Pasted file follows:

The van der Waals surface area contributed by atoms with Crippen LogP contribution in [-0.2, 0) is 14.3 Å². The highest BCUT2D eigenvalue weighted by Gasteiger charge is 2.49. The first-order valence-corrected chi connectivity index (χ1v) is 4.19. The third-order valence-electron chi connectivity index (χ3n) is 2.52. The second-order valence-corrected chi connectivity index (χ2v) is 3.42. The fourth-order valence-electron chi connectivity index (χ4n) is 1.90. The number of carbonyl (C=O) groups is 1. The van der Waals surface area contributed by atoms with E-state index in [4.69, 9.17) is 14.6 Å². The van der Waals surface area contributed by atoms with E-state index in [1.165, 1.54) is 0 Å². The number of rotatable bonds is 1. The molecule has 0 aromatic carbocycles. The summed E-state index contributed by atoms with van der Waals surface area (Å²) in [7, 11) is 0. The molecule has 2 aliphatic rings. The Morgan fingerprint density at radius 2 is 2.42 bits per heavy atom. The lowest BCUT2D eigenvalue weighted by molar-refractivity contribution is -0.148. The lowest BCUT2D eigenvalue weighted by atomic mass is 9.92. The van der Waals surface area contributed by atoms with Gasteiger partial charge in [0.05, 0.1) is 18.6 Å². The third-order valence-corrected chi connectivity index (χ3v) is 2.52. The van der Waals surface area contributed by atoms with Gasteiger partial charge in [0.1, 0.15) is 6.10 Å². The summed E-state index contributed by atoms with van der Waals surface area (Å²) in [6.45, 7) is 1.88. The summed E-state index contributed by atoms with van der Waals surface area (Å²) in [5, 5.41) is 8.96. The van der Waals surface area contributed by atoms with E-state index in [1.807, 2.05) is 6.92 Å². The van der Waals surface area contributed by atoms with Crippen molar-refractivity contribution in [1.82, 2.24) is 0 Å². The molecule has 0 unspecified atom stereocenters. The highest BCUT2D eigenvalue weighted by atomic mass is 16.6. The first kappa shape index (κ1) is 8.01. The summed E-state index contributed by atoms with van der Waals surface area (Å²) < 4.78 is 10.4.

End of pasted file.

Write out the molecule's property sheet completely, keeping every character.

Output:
The van der Waals surface area contributed by atoms with Crippen LogP contribution in [-0.2, 0) is 14.3 Å². The highest BCUT2D eigenvalue weighted by Gasteiger charge is 2.49. The first-order valence-corrected chi connectivity index (χ1v) is 4.19. The third-order valence-electron chi connectivity index (χ3n) is 2.52. The second-order valence-corrected chi connectivity index (χ2v) is 3.42. The fourth-order valence-electron chi connectivity index (χ4n) is 1.90. The number of carbonyl (C=O) groups is 1. The van der Waals surface area contributed by atoms with E-state index in [4.69, 9.17) is 14.6 Å². The van der Waals surface area contributed by atoms with E-state index in [1.165, 1.54) is 0 Å². The number of rotatable bonds is 1. The molecule has 0 aromatic carbocycles. The summed E-state index contributed by atoms with van der Waals surface area (Å²) in [7, 11) is 0. The molecule has 2 aliphatic rings. The Morgan fingerprint density at radius 2 is 2.42 bits per heavy atom. The lowest BCUT2D eigenvalue weighted by molar-refractivity contribution is -0.148. The lowest BCUT2D eigenvalue weighted by atomic mass is 9.92. The van der Waals surface area contributed by atoms with Gasteiger partial charge in [0.05, 0.1) is 18.6 Å². The third-order valence-corrected chi connectivity index (χ3v) is 2.52. The van der Waals surface area contributed by atoms with Gasteiger partial charge in [0.1, 0.15) is 6.10 Å². The summed E-state index contributed by atoms with van der Waals surface area (Å²) in [6.45, 7) is 1.88. The summed E-state index contributed by atoms with van der Waals surface area (Å²) in [5, 5.41) is 8.96. The van der Waals surface area contributed by atoms with E-state index in [1.807, 2.05) is 6.92 Å². The van der Waals surface area contributed by atoms with Crippen molar-refractivity contribution in [1.82, 2.24) is 0 Å². The molecule has 0 unspecified atom stereocenters. The highest BCUT2D eigenvalue weighted by atomic mass is 16.6. The first kappa shape index (κ1) is 8.01. The summed E-state index contributed by atoms with van der Waals surface area (Å²) < 4.78 is 10.4.